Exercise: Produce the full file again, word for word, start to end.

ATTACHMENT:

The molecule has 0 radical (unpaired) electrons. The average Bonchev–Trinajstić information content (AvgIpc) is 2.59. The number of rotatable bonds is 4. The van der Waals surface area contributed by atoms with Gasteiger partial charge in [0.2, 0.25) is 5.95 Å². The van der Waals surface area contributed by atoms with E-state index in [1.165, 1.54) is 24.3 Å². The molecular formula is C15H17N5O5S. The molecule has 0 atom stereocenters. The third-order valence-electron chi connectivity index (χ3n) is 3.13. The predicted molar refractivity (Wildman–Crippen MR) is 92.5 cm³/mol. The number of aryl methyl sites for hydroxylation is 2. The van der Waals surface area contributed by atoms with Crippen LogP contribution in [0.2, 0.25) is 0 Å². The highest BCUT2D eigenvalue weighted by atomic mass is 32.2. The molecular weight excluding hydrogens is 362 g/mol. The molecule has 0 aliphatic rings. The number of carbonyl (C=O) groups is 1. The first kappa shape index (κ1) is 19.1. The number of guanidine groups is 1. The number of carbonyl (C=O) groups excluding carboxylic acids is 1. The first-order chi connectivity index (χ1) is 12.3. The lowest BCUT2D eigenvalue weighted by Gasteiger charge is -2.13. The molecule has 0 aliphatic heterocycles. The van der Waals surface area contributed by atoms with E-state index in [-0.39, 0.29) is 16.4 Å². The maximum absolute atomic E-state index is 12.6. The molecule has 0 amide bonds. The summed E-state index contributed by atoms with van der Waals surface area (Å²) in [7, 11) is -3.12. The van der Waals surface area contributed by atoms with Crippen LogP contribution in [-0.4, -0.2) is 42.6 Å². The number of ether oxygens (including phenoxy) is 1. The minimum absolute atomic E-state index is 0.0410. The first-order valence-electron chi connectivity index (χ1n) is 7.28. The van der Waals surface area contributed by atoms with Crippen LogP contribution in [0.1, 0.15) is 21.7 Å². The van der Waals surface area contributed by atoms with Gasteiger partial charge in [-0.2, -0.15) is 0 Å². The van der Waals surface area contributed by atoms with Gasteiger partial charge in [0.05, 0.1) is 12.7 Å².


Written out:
The molecule has 0 radical (unpaired) electrons. The average Bonchev–Trinajstić information content (AvgIpc) is 2.59. The number of rotatable bonds is 4. The van der Waals surface area contributed by atoms with Gasteiger partial charge in [0.2, 0.25) is 5.95 Å². The van der Waals surface area contributed by atoms with E-state index in [1.165, 1.54) is 24.3 Å². The molecular formula is C15H17N5O5S. The molecule has 0 atom stereocenters. The third-order valence-electron chi connectivity index (χ3n) is 3.13. The predicted molar refractivity (Wildman–Crippen MR) is 92.5 cm³/mol. The number of aryl methyl sites for hydroxylation is 2. The van der Waals surface area contributed by atoms with Crippen LogP contribution in [0.2, 0.25) is 0 Å². The highest BCUT2D eigenvalue weighted by atomic mass is 32.2. The molecular weight excluding hydrogens is 362 g/mol. The molecule has 0 aliphatic rings. The number of carbonyl (C=O) groups is 1. The first kappa shape index (κ1) is 19.1. The number of guanidine groups is 1. The number of carbonyl (C=O) groups excluding carboxylic acids is 1. The first-order chi connectivity index (χ1) is 12.3. The lowest BCUT2D eigenvalue weighted by Gasteiger charge is -2.13. The molecule has 0 aliphatic heterocycles. The van der Waals surface area contributed by atoms with E-state index in [-0.39, 0.29) is 16.4 Å². The maximum absolute atomic E-state index is 12.6. The molecule has 0 amide bonds. The summed E-state index contributed by atoms with van der Waals surface area (Å²) in [7, 11) is -3.12. The van der Waals surface area contributed by atoms with Crippen LogP contribution in [-0.4, -0.2) is 42.6 Å². The number of ether oxygens (including phenoxy) is 1. The minimum absolute atomic E-state index is 0.0410. The first-order valence-electron chi connectivity index (χ1n) is 7.28. The van der Waals surface area contributed by atoms with Crippen LogP contribution in [0.1, 0.15) is 21.7 Å². The van der Waals surface area contributed by atoms with Gasteiger partial charge in [-0.2, -0.15) is 0 Å². The van der Waals surface area contributed by atoms with Gasteiger partial charge in [0.05, 0.1) is 12.7 Å².